The Avid Learning Collective Awards aim to assist groups advancing diversity, equity, and inclusion
Avid and its Avid Community Association have announced the first six winners of its inaugural Avid Learning Collective Awards.
Chosen for their work advancing diversity, equity, and inclusion, Boston Arts Academy, Ghetto Film School, Girls Make Beats, Immersive & Inclusive Audio Institute, MAMA Youth Project and The Last Mile will all be gifted video and audio creation technologies and training.
The recipients gain membership of the global Avid Learning Partner program for the next three years, which brings licenses for Avid creative tools, teacher training and course materials for students as well as peer and professional networking to cultivate visibility, mentoring and job opportunities for students.
Helen Killeen, director of production for non-scripted UK, ITV Studios, and an Avid Community Association executive board vice chair, said: “Our profession can do a lot more to think outside the box to ensure that opportunity reaches the people and communities helped by the extraordinary, sharply focused Avid Learning Collective participants. It’s exciting to see how rapidly this program will marshal the care and influence of my colleagues to expose the talents of creative people whose ambitions and experiences go largely unseen.”
Bob Clarke, CEO of the MAMA Youth Project, added: “We are honored to be recognized by Avid as a high-performing learning initiative and really appreciative of their support. From a personal perspective, this is a special collaboration as Avid represents much more than a world class technology provider to me. It may not be widely known that the ‘MAMA’ in MAMA Youth Project stands for ‘Me And My Avid.’ It’s thanks to the loan of Avid equipment many years ago that I was able to break into the industry myself as a young man from an underrepresented and challenging background.
“The outcome was a successful career as a freelance video editor, enabling me to self-fund the setup of a charity that to date has helped more than 700 young people with limited opportunity for employment get a start in the media. I’m really excited to have the company that has been an integral part of our story along-side us now, in our mission to continue positively impacting young people and making our industry an inclusive environment for all.”
Applications for the 2022 awards are now open, with a deadline of 15 February 2022. A diverse committee of accomplished music, film and television professionals who sit on the ACA executive board, as well as Avid employees, will judge the entries, with the winners to be announced in late spring. Criteria and the application form can be found here.
Avid Learning Collectives Awards winners
Boston Arts Academy, Boston’s only public high school for the visual and performing arts, offers pathways to success to urban students who otherwise might not have access to both formal arts training and a college preparatory education. Students reflect the diversity of the city of Boston and graduates enter university at rates that are higher than the Boston Public Schools average and higher than the Massachusetts state average.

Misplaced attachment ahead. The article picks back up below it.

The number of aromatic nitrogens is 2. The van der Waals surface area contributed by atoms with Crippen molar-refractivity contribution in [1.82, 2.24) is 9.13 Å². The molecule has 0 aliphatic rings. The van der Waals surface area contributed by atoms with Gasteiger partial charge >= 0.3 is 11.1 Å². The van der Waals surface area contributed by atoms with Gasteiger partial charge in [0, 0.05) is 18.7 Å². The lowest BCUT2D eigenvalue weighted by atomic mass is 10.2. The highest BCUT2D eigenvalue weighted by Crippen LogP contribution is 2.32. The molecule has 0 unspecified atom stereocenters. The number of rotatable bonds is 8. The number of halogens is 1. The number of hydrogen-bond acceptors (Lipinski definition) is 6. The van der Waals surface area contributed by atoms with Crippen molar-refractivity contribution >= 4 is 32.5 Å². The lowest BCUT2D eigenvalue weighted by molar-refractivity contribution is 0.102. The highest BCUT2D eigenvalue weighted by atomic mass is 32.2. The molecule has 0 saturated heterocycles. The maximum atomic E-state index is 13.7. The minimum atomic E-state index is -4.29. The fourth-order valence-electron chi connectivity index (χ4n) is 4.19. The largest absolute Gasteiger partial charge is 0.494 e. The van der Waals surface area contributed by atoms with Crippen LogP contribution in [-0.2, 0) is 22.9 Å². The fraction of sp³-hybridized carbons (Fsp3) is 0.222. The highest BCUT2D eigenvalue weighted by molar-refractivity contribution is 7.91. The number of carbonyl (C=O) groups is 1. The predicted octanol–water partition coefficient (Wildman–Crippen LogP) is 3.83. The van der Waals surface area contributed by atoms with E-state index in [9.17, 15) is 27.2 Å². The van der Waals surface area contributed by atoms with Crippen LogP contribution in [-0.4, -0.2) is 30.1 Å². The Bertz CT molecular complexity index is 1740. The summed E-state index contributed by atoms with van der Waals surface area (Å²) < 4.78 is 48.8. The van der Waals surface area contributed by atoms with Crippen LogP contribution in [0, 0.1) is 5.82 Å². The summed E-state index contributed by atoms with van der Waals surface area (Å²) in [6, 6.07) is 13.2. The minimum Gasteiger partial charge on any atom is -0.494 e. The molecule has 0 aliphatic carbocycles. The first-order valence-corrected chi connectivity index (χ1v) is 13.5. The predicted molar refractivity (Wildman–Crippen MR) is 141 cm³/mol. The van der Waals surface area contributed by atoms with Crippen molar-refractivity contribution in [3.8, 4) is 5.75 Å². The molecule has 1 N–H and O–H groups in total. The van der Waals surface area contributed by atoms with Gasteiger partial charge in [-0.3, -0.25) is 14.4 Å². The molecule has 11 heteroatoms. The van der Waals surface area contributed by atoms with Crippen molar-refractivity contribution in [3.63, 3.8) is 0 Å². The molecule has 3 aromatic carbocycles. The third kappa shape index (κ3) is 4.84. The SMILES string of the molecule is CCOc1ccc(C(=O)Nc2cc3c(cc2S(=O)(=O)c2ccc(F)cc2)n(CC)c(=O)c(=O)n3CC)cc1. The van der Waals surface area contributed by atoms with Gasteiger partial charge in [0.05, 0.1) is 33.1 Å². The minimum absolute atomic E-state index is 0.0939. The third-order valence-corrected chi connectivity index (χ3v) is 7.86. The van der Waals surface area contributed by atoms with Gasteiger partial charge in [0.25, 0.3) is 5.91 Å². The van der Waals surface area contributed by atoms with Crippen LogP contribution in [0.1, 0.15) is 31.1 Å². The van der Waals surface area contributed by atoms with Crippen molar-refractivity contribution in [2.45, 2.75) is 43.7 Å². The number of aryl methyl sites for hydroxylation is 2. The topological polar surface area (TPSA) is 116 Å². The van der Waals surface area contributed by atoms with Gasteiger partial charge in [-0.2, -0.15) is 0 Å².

Ghetto Film School trains young people from New York, Los Angeles and London in the essentials of visual storytelling, offering introductory education to high school students and early-career support for alumni and young professionals. Since its founding in 2000, the school has educated 11,000 artists and placed 800 in jobs and internships; 98 percent of participants graduate high school on time and 92 percent go on to university, with 76 percent pursuing creative professions.
Girls Make Beats, founded by certified audio engineer Tiffany ’Delilah’ Miranda, empowers girls by expanding the presence of female music producers, DJs and audio engineers. The organization focuses on girls ages 5-17 and hosts educational seminars, summer camps, industry panels and networking events, and provides scholarships to students in underserved communities.
Immersive & Inclusive Audio, CIC, created by audio engineer and educator Leslie Gaston-Bird in collaboration with the University of Surrey, will offer training opportunities in audio and immersive sound for women and underrepresented groups. The institute will offer an immersive sound lab, remote classes and certification in Dolby Atmos to increase accessibility.
MAMA Youth Project is a registered charity specializing in broadcast and digital media training, set up to provide opportunities to young people from society’s underrepresented groups including minority ethnic and white working-class backgrounds. The charity is committed to working within the media to help the industry become more diverse and therefore more representative of the audiences it serves. MAMA Youth provides practical training where candidates produce professional content as well as ongoing support to its alumni to secure long-term, fulfilling employment. Career placement rates consistently track above 95% for young people in paid work a year after completing the training.
The Last Mile (TLM) provides opportunities for personal and professional growth through education and technology training for people in prison. TLM’s web development curriculum is active in 16 prisons across the U.S. and, using its nomination, TLM is launching an audio and video production program with industry partnerships and a best-in-class curriculum. The goal of the program is to provide the skills and content knowledge necessary for participants to become audio technicians and video editors, leading to employment opportunities after release. The employment rate for TLM’s returned citizens is 90 percent six months after their release, a key factor of successful reentry.